Mapping the Source of the Amazon

The Source of the Amazon

The search for the most distant extent of the Amazon river system has been a subject of  interest for centuries. Finding the ultimate "source" of a great river is problematic, as there are many ways to define this point. Very often the source is defined by measuring  flow rates of different tributaries and following the route upriver along the routes of greatst flow. However, many hostorical definitions of river sources were made without measuring flow rates. The route to the source was chosen by deciding which "looked" like the dominant tributaries. In this work, the "source" of the Amazon is defined as the point at which water must flow the greatest distance to flow into the Amazon River.

The Rio Lloqueta, a small river in the Andes Mountains, is located in southern Peru about 130 kilometers north of the city of Arequipa. Its watershed covers an area of  about 100 square kilometers at altitudes up to 5300 meters. This area is the most distant catchment of the Amazon River system. The five main tributaries of the Lloqueta, named Carhuasanta, Silanque, Apacheta, Calomarco, and Ccaccansa, reach almost to the summits of the continental divide. The peaks include Nevado Mismi and Quehuisha.

Nevado Mismi

Click here for more about the Lloqueta River and the history of the Amazon's source.

Field Work

Field Team Next to Laguna McIntyre

Preliminary field work was performed in July 1997 to visit the Lloqueta and obtain accurate positions of the river and its tributaries. Portable GPS receivers were used to collect these data. In July 2000, researchers returned to the Lloqueta to perform GPS surveying to obtain accurate position data on the Lloqueta and its tributaries.

During the 2000 field work, more than 20 people were equipped with high-precision GPS equipment. GPS receivers used were Trimble GeoExplorer 3s, GeoExplorer 2s, and Pathfinder Pro XRS. Separate teams mapped all the tributaries of the Llqueta by recording locations as GPS receivers were taken along the path of each stream. Part of the continental diviade was also mapped this way. All GPS data were post processed at a base camp located downstream of the confluence of the tributaries. A GPS base station was maintained at the base camp throught the field work.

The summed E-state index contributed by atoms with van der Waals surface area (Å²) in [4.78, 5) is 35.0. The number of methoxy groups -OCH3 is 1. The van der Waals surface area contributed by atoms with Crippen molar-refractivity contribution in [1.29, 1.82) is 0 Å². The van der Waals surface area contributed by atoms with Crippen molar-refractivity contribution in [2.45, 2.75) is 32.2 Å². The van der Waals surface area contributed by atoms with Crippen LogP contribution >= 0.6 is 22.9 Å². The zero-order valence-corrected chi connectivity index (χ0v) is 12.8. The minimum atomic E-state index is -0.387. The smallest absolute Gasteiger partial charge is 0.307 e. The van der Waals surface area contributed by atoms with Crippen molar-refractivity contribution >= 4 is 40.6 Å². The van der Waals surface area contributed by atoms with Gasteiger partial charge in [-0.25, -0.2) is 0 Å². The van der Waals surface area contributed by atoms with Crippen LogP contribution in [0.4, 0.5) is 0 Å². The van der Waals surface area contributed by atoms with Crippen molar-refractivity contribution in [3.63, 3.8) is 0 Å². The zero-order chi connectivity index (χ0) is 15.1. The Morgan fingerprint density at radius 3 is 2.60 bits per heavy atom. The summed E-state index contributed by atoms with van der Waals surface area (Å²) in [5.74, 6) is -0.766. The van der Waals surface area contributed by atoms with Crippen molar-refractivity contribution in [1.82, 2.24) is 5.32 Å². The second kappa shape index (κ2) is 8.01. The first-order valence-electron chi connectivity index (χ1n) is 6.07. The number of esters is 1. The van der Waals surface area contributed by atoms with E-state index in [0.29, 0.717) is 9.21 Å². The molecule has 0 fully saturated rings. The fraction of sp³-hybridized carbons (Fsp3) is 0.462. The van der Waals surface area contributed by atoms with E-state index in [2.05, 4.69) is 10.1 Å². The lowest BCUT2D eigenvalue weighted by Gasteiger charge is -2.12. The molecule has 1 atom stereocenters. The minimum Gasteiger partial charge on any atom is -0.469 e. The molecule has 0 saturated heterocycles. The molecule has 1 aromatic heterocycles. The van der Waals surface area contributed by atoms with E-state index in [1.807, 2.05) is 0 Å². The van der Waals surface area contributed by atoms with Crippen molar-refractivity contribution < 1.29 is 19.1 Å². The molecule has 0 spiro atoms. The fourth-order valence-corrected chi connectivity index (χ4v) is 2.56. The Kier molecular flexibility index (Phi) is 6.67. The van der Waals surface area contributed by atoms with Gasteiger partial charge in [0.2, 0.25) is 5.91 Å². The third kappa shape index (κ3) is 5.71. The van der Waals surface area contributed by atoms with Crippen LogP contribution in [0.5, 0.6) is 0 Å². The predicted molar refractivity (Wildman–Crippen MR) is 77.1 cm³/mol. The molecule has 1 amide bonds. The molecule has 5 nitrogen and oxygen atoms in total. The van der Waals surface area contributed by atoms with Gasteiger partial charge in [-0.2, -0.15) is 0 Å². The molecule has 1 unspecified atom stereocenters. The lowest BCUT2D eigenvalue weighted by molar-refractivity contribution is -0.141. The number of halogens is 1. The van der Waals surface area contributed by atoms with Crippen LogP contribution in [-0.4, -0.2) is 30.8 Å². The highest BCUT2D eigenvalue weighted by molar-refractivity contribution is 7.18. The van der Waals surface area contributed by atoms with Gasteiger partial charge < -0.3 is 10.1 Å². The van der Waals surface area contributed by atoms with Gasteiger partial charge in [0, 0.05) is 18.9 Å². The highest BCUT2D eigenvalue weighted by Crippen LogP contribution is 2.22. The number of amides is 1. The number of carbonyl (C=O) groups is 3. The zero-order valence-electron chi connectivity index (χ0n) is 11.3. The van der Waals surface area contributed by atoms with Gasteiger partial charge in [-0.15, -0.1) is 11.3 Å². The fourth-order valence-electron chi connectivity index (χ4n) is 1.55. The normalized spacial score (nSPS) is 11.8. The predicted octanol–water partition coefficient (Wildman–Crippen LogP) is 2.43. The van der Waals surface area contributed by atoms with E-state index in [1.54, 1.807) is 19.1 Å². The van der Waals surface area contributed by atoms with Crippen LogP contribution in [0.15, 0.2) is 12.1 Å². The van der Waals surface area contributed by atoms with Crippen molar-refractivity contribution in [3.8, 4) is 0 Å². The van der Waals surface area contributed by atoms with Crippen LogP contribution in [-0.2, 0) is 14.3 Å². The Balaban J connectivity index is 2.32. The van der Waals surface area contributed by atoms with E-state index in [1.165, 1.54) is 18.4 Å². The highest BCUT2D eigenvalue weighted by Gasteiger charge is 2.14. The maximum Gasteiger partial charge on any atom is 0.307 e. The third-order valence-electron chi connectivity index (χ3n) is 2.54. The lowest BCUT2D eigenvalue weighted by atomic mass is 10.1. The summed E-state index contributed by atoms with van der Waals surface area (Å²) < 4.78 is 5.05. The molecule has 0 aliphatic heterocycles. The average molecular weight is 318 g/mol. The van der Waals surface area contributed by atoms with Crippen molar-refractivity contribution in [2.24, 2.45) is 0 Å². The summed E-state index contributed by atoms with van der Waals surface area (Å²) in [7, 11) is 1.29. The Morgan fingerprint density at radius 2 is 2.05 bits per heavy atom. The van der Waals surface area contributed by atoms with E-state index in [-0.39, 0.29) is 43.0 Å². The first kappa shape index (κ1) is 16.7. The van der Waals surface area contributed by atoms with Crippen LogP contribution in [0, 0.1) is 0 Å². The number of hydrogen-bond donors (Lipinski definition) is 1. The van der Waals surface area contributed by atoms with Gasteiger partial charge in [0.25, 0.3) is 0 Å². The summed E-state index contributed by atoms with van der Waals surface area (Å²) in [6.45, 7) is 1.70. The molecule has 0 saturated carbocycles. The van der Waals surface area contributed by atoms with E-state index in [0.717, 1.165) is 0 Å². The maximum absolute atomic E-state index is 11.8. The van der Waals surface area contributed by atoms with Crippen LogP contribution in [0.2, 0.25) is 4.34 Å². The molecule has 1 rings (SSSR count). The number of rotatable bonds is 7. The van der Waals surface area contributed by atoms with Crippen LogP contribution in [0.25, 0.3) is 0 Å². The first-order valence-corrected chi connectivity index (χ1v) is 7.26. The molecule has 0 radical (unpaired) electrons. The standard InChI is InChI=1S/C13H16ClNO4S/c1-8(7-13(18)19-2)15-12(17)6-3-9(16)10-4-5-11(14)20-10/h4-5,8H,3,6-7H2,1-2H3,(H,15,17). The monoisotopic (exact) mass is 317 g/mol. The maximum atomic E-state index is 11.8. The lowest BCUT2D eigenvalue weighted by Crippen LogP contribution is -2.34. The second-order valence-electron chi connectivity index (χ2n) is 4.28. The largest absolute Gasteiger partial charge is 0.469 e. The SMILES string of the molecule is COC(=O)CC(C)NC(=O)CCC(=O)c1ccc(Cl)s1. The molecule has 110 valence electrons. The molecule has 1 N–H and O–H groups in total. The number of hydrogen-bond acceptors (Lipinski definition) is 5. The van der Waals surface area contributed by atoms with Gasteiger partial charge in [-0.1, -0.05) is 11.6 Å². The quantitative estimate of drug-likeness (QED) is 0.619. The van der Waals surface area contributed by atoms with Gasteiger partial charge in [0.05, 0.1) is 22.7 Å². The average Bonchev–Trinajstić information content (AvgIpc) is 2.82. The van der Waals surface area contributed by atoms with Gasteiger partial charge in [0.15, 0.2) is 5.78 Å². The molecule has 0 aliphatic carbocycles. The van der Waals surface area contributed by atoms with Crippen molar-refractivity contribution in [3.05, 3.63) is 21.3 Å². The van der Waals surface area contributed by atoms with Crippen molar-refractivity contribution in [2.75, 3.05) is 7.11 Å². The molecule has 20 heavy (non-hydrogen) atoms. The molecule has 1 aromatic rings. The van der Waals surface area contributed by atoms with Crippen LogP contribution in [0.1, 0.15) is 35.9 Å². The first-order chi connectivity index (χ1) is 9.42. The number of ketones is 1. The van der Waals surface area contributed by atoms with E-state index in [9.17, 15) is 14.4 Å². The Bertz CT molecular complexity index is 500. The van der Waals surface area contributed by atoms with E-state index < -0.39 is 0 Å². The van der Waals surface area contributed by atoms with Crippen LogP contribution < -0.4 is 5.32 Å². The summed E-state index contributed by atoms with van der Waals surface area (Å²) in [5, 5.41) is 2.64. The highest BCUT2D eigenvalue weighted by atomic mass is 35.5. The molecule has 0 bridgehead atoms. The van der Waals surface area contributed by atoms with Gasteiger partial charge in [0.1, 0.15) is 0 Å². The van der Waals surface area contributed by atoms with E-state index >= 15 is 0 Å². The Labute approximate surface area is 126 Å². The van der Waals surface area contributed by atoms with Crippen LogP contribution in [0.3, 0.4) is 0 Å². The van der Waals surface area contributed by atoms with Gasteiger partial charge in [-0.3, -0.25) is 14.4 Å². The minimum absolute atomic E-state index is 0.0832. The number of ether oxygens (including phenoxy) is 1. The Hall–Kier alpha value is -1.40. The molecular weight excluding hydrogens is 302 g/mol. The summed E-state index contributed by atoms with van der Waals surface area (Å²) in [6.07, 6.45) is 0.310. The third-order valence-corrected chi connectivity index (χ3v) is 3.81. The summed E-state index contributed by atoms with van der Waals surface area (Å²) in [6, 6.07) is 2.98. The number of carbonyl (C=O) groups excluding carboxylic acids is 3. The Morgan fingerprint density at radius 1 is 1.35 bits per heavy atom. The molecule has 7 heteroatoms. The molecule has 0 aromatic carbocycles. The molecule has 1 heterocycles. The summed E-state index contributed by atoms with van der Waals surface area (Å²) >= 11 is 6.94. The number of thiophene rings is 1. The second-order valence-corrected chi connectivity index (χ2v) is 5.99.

Click here to see more images of the 2000 field expedition.

Maps and Images


Click here to see the maps produced from this field work.

The three-dimentional views graphically demonstrate the physical structure of the Lloqueta basin. The first view shows Quebrada Caruasanta and the perennial ice cover of Nevado Mismi. An overview of the entire southern part of the Lloqueta drainage basin was also created. GPS data were draped over the images. A topographic map including the GPS data collected during field work was also created.

The five main tributaries of the Lloqueta were accurately mapped. Of the five, Carhuasanta had the greatest length with consistant water flow. The Apacheta can have longer surface flow, but this stream has been observed to become dramatically shorter in dry years. The most distant bodies of standing water are Ticlla Cocha and Laguna McIntyre on Nevado Mismi.

Click here for more about how these maps and images were produced.

For more information, please contact:

Andrew K. Johnston
Smithsonian Institution
National Air and Space Museum
Center for Earth and Planetary Studies